The ultimate corrective therapy for severe Hb abnormalities would be gene therapy. This might involve inserting normal Hb genes into the patient’s haemopoietic cells in vitro and then transplanting these cells back into the patient after ablative treatment had been given to remove the abnormal bone marrow. However, numerous problems remain to be overcome before gene therapy for Hb defects becomes a practical option.
METABOLIC DISORDERS OF THE RED CEll
Red cell metabolism
The mature red cell has no nucleus, mitochondria or ribosomes and is therefore unable to synthesize proteins. Red cells have only limited enzyme systems but they are of major importance in maintaining the viability and function of the cells. In particular, energy is required in the form of ATP for the maintenance of the flexibility of the membrane and the biconcave shape of the cells to allow passage through small vessels, and for regulation of the sodium and potassium pumps to ensure osmotic equilibrium. In addition, it is essential that Hb is maintained in the reduced state.
The enzyme systems esponsible for producing energy and reducing power are:
GLYCOLYTIC (EMBDEN-MEYERHOF) PATHWAY, in which glucose is metabolized to pyruvate and lactic acid with production of ATP
HEXOSE MONOPHOSPHATE (PENTOSEPHOSPHATE)
PATHWAY, which provides reducing power for the red cell in the form of NADPH About 90% of glucose is metabolized by the former and 10% by the latter. The importance of the hexose monophosphate shunt is that it maintains glutathione (GSH) in a reduced state. Glutathione is important in combating oxidative stress to the red cell, and failure of this mechanism may result in:
1 Rigidity due to cross-linking of spectrin, which decreases membrane flexibility and causes ‘leakiness’ of the red cell membrane 2 Oxidation of the Hb molecule, producing methaemoglobin and precipitation of globin chains as Heinz bodies localized on the inside of the membrane; these bodies are removed from circulating red cells by the spleen 2,3-DPG is formed from a side-arm of the glycolytic pathway. It binds to the central part of the Hb tetramer, fixing it in the low affinity state. A decreased affinity with a shift in the oxygen dissociation curve to the right enables more oxygen to be delivered to the tissues.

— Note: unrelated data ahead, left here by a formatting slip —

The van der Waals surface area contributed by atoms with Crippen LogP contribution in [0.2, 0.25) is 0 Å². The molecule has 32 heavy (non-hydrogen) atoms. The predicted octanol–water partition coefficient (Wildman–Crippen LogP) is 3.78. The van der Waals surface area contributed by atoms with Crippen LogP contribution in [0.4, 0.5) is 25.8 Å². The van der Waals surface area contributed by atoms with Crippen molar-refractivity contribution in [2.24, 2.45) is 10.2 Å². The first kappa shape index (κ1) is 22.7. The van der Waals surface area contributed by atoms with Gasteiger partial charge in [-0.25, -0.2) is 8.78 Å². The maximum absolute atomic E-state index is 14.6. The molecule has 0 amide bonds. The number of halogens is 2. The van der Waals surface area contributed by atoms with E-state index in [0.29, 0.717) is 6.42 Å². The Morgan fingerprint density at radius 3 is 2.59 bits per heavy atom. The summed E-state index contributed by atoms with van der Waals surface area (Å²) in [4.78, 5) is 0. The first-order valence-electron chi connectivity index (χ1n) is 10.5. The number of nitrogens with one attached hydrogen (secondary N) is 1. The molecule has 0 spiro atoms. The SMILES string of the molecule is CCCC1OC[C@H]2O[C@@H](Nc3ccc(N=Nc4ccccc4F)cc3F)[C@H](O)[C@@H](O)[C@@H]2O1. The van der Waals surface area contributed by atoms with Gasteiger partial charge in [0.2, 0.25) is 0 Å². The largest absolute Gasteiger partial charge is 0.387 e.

Glucose-6-phosphate dehydrogenase (G6PD) deficiency The enzyme G6PD holds a vital position in the hexose monophosphate shunt. G6PD deficiency is a common condition that presents with a haemolytic anaemia and affects millions of people throughout the world, particularly in Africa, around the Mediterranean, the Middle
East and South East Asia.
The gene for G6PD is sex-linked, being carried on the X chromosome. The deficiency therefore affects males. It is carried by females, who show half the normal levels of the enzyme and who have some protection against
There are over 400 structural types of G6PD. The commonest with normal activity are type B, which is present in almost all Caucasians and about 70% of Blacks, and type A, which is present in about 20% of Blacks. There are many variants with reduced activity but only two are common. In the African, or A type, the degree of deficiency is mild (enzyme activity about 10% of normal). Haemolysis is self-limiting as the young red cells newly produced by the bone marrow have nearly normal enzyme activity. However, in the Mediterranean type, both young and old red cells have very low enzyme activity. After an oxidant shock the Hb level may fall precipitously; death may follow unless the condition is recognized and the patient is transfused urgently.
• Acute drug-induced haemolysis
• Favism (ingestion of fava beans)
• Chronic haemolytic anaemia
• Neonatal jaundice
• Infections and acute illnesses will also precipitate haemolysis in patients with G6PD deficiency
The clinical features are due to rapid intravascular haephosphate DPG, diphosphoglycerate; F, fructose; G, glucose; GSH, reduced glutathione; (SSG, oxidized glutathione; P, phosphate; PG, phosphoglycerate. molysis with symptoms of anaemia, jaundice and haemoglobinuria.
BLOOD COUNT is normal between attacks.
DURING AN ATTACK the blood film may show irregularly contracted cells, bite cells (cells with an indentation of the membrane), blister cells (cells in which the Hb appears to have become partially detached from the cell membrane), Heinz bodies (best seen on films stained with methyl violet) and reticulocytosis.
HAEMOLYSIS is evident.
G6PD DEFICIENCY can be detected using several screening tests, such as demonstration of the decreased ability of G6PD-deficient cells to reduce dyes. The level of the enzyme may also be directly assayed.
• Any offending drugs should be stopped
• Underlying infection should be treated
• Blood transfusion may be life-saving
• Splenectomy is not usually helpful
Pyruvate kinase deficiency
This is the most common defect of red cell metabolism after G6PD deficiency, affecting thousands rather than millions of people. The site of the defect is shown in Fig. 6.21. There is reduced production of ATP causing rigid red cells. Homozygotes have haemolytic anaemia and splenomegaly. It is inherited as an autosomal recessive.
ANAEMIA of variable severity is present (Hb 5- 10 g dr ‘). The oxygen dissociation curve is shifted to the right as a result of the rise in intracellular 2,3-DPG (Fig. 6.21), and this reduces the severity of symptoms due to anaemia.
BLOOD FILM shows distorted (,prickle’) cells and a reticulocytosis.
PYRUVATE KINASE activity is low (affected homozygotes have levels of 5-20%).
Blood transfusions may be necessary during infections and pregnancy. Splenectomy may improve the clinical condition and is usually advised for patients requiring frequent transfusions.
In addition to G6PD and pyruvate kinase deficiencies, there are a number of rare enzyme deficiencies that need specialist investigation.